Lawn with weeds. (Cheryl Wilen)
Lawn with weeds. (Cheryl Wilen)

In what has been dubbed “dandelion-gate,” members of the Washington State legislature spent 20 minutes complaining about weeds on the capital’s lawn. “In all the years I’ve been here I’ve never seen so many dandelions all over,” Sen. Mike Padden (R) said. “Is it your policy not to treat dandelions?” The department responsible for landscaping responded that the legislature cut its budget and now it only has 15 people covering the nearly 500 acre campus.

More and more, cities and public agencies are being asked to review and revise (and in some cases develop) their pesticide use policies. Often this change is requested by well-meaning members of the community after reading news articles and then becoming concerned about potential toxic effects of pesticides on children or the environment. In the case above, the grounds crew was also responding to requests from a public interest group that wanted them to reduce synthetic herbicide use and they were experimenting with natural and sustainable landscaping and organic weed control.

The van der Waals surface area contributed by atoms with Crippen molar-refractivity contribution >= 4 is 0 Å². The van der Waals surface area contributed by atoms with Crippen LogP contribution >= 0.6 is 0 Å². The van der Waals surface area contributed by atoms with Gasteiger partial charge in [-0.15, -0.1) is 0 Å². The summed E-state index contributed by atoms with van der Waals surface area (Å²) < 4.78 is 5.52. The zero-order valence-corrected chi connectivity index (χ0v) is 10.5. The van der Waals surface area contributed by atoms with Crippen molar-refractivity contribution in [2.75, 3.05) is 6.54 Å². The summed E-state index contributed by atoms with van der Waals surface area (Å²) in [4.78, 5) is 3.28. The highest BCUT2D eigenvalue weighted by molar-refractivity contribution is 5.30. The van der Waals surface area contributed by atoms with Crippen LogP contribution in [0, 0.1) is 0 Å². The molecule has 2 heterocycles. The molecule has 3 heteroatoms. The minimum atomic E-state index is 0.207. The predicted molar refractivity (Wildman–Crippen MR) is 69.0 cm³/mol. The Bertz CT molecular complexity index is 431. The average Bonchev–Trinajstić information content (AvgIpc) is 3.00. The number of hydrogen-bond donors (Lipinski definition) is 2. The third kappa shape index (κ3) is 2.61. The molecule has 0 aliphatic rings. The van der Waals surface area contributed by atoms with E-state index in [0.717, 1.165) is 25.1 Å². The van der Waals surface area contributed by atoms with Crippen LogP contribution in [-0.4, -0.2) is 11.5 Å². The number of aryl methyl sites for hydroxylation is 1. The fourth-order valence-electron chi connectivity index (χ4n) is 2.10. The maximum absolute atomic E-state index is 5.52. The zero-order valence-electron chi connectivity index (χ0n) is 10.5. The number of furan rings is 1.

Integrated pest management (IPM) programs are just that – INTEGRATED. IPM programs combine or stack management approaches to balance the desired effect (e.g. higher crop yield, decreased plant damage, etc.) with cost of the desired goal and environmental impacts.

From What is IPM?:

The most effective, long-term way to manage pests is by using a combination of methods that work better together than separately. Approaches for managing pests are often grouped in the following categories.

Biological control

Biological control is the use of…